Homelessness and Prisoner Reentry: Examining Barriers to Housing Stability and Evidence Based Strategies that Promote Improved Outcomes

Homelessness and Prisoner Reentry: Examining Barriers to Housing Stability and Evidence Based Strategies that Promote Improved Outcomes

Each year approximately 700,000 individuals return home from state prisons in the United States and an additional 9 million are released from county jails and more than ten percent of those coming in and out of prisons and jails are homeless in the months preceding their incarceration (Council on State Governments, 2016). Being homeless, unstably housed, or living in a high crime neighborhood all heighten someone’s risk of reoffending (Andrews, 1995). Ex-offenders with mental illness have higher rates of homelessness and housing insecurity (Council on State Governments, 2005; Fries et al, 2014; MacDonald et al, 2015; Brown et al, 2013, Herbert et al, 2015; Aidala et al, 2014). Homelessness is not just a public safety issue but also a public health issue. New Jersey has successfully reduced its state prison population by nearly 37% since 1999 in large part by creating alternatives to incarceration and providing community-based reentry and treatment services (Sentencing Project, 2015). Despite this infrastructure in place, the needs of homeless ex-offenders can confound both housing and reentry experts. The purpose of this paper is to examine the barriers homeless ex-offenders face in accessing emergency and permanent housing and what strategies can be employed to combat exoffender homelessness and housing instability. The paper considers how the rationing of social services to ex-offenders has had a negative effect on successful prisoner reentry and how these ineffective policies do not promote public safety. Collateral sanctions such as ineligibility for social entitlements or community notification compounded by the increased trend of exoffenders leaving prison without supervision increase housing instability. Discharge planning, expanding transition services, and providing targeted housing for ex-offenders can play a critical role in improving housing stability, especially for those ex-offenders with a mental health diagnosis, a history of addiction, or who have been convicted of a sexual offense. As an experienced provider of services to both exoffenders and to the homeless, I see how the lack of affordable housing leaves ex-offenders competing with others who have no criminal history for the same limited resources. Creative housing alternatives do exist for homeless exoffenders and they have significant implications for public safety and public health. To reduce homelessness for ex-offenders, a broad stakeholder group must consider the implications of collateral sanctions, the trend toward maxing out of state prison sentences, the unique risk factors of homeless ex-offenders, and models that have been successfully implemented to improve housing stability.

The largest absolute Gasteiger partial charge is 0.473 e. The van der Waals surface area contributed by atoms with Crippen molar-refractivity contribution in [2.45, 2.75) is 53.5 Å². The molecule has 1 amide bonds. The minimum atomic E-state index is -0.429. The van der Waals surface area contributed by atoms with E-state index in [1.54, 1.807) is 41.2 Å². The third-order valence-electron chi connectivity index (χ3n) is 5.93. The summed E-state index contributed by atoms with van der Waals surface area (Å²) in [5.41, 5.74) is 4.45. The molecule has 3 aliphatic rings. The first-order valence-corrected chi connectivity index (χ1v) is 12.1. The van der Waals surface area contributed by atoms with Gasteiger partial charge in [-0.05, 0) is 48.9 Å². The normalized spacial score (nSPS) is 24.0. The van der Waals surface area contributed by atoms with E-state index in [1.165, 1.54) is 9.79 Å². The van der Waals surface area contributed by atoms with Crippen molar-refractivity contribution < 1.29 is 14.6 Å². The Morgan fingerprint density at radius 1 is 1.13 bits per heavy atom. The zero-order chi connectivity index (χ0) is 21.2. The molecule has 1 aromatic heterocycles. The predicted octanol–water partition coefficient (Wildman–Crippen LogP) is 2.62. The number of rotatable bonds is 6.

PUBLICATION DATE: 2017